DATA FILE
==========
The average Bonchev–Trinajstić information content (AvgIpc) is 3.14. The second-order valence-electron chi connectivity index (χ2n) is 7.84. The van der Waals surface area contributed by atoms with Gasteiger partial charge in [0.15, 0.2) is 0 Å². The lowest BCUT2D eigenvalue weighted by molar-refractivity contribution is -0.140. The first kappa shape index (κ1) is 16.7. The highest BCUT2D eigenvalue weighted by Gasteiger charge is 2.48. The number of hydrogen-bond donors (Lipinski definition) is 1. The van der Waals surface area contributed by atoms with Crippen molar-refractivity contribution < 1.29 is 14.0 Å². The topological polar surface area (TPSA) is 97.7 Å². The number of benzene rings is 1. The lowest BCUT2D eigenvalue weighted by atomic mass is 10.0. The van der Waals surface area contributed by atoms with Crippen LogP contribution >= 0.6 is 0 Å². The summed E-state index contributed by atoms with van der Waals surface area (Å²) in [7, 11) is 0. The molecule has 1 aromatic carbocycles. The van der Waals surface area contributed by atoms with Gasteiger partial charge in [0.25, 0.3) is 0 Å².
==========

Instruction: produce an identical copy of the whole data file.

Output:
The average Bonchev–Trinajstić information content (AvgIpc) is 3.14. The second-order valence-electron chi connectivity index (χ2n) is 7.84. The van der Waals surface area contributed by atoms with Gasteiger partial charge in [0.15, 0.2) is 0 Å². The lowest BCUT2D eigenvalue weighted by molar-refractivity contribution is -0.140. The first kappa shape index (κ1) is 16.7. The highest BCUT2D eigenvalue weighted by Gasteiger charge is 2.48. The number of hydrogen-bond donors (Lipinski definition) is 1. The van der Waals surface area contributed by atoms with Crippen molar-refractivity contribution < 1.29 is 14.0 Å². The topological polar surface area (TPSA) is 97.7 Å². The number of benzene rings is 1. The lowest BCUT2D eigenvalue weighted by atomic mass is 10.0. The van der Waals surface area contributed by atoms with Crippen LogP contribution >= 0.6 is 0 Å². The summed E-state index contributed by atoms with van der Waals surface area (Å²) in [7, 11) is 0. The molecule has 1 aromatic carbocycles. The van der Waals surface area contributed by atoms with Gasteiger partial charge in [0.25, 0.3) is 0 Å².